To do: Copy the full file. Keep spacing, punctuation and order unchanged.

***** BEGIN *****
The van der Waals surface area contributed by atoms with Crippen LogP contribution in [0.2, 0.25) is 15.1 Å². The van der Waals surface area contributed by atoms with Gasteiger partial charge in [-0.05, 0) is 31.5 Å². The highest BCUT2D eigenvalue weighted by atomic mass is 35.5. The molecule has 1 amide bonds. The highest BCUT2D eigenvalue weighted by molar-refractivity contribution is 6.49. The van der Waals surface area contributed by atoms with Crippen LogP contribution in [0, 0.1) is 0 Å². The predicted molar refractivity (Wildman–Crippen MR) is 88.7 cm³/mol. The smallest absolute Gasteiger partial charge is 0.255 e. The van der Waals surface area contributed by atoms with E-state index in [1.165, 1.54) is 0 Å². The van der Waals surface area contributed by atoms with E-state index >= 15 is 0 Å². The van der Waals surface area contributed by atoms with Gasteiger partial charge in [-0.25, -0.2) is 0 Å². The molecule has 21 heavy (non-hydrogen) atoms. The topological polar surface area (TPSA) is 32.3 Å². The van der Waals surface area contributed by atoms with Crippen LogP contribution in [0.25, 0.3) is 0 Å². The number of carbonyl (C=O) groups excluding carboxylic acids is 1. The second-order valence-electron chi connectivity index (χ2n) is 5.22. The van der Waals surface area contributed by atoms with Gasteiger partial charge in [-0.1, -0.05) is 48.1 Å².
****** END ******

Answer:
The van der Waals surface area contributed by atoms with Crippen LogP contribution in [0.2, 0.25) is 15.1 Å². The van der Waals surface area contributed by atoms with Gasteiger partial charge in [-0.05, 0) is 31.5 Å². The highest BCUT2D eigenvalue weighted by atomic mass is 35.5. The molecule has 1 amide bonds. The highest BCUT2D eigenvalue weighted by molar-refractivity contribution is 6.49. The van der Waals surface area contributed by atoms with Crippen LogP contribution in [0, 0.1) is 0 Å². The predicted molar refractivity (Wildman–Crippen MR) is 88.7 cm³/mol. The smallest absolute Gasteiger partial charge is 0.255 e. The van der Waals surface area contributed by atoms with E-state index in [1.165, 1.54) is 0 Å². The van der Waals surface area contributed by atoms with E-state index >= 15 is 0 Å². The van der Waals surface area contributed by atoms with Gasteiger partial charge in [-0.25, -0.2) is 0 Å². The molecule has 21 heavy (non-hydrogen) atoms. The topological polar surface area (TPSA) is 32.3 Å². The van der Waals surface area contributed by atoms with Crippen LogP contribution in [0.25, 0.3) is 0 Å². The number of carbonyl (C=O) groups excluding carboxylic acids is 1. The second-order valence-electron chi connectivity index (χ2n) is 5.22. The van der Waals surface area contributed by atoms with Gasteiger partial charge in [-0.1, -0.05) is 48.1 Å².